Painting of the week No5: The Railway Station

Continuing the Painting of the week series, No.5 is The Railway Station, by William Powell Frith [1819-1909].

Perhaps I should say, here and now, that I was far too ambitious to title the series as Painting of the week. No.4 in the series was added to this blog over two years ago. Frightening, isn’t it, how time zips by. Also, I should say that the chosen paintings in the series, are ones I’ve seen, and stood in front of, and admired.

The Railway Station of a crowd at Paddington station, in London, was painted in 1862, when Frith was 43. He was already famous for his painting of Derby Day, which, in 1857, caused a sensation when exhibited at the Royal Academy.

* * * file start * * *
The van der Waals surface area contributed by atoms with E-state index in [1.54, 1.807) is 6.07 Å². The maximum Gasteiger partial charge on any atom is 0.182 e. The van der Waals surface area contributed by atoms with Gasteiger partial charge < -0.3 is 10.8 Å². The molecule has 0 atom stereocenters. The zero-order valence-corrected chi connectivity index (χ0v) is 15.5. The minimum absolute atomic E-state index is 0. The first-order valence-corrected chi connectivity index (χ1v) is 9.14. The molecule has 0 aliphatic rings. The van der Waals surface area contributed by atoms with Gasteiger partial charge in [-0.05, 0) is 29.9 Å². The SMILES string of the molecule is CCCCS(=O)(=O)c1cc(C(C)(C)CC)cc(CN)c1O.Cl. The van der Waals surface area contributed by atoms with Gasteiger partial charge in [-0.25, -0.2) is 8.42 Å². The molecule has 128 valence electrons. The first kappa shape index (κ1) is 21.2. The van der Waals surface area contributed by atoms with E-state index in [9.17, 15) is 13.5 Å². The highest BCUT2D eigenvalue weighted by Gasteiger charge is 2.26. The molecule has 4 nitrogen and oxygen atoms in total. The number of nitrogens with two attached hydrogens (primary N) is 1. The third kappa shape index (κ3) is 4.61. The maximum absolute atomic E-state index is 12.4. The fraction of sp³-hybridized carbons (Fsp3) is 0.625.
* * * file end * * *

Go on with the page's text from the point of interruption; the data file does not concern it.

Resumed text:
The painting is vast, at 1.16m high by 2.56m wide (4ft high by 8ft). It can be seen in the Picture Gallery at Royal Holloway College in Egham on certain days of the year. The painting is social history and comment of the time. It’s acknowledged to be his finest work.

In the painting are scenes where, a family is despatching their boys to boarding school, two Scotland Yard policemen apprehending a villain, an aggressive cab driver negotiating a fare, and a posh bridal party sending bride and groom on honeymoon.

Not only was William Powell Frith, probably, the wealthiest Victorian painter, but art historians looking at the painting discovered the story of a woman in the painting, and that William Powell Frith led a complicated life.

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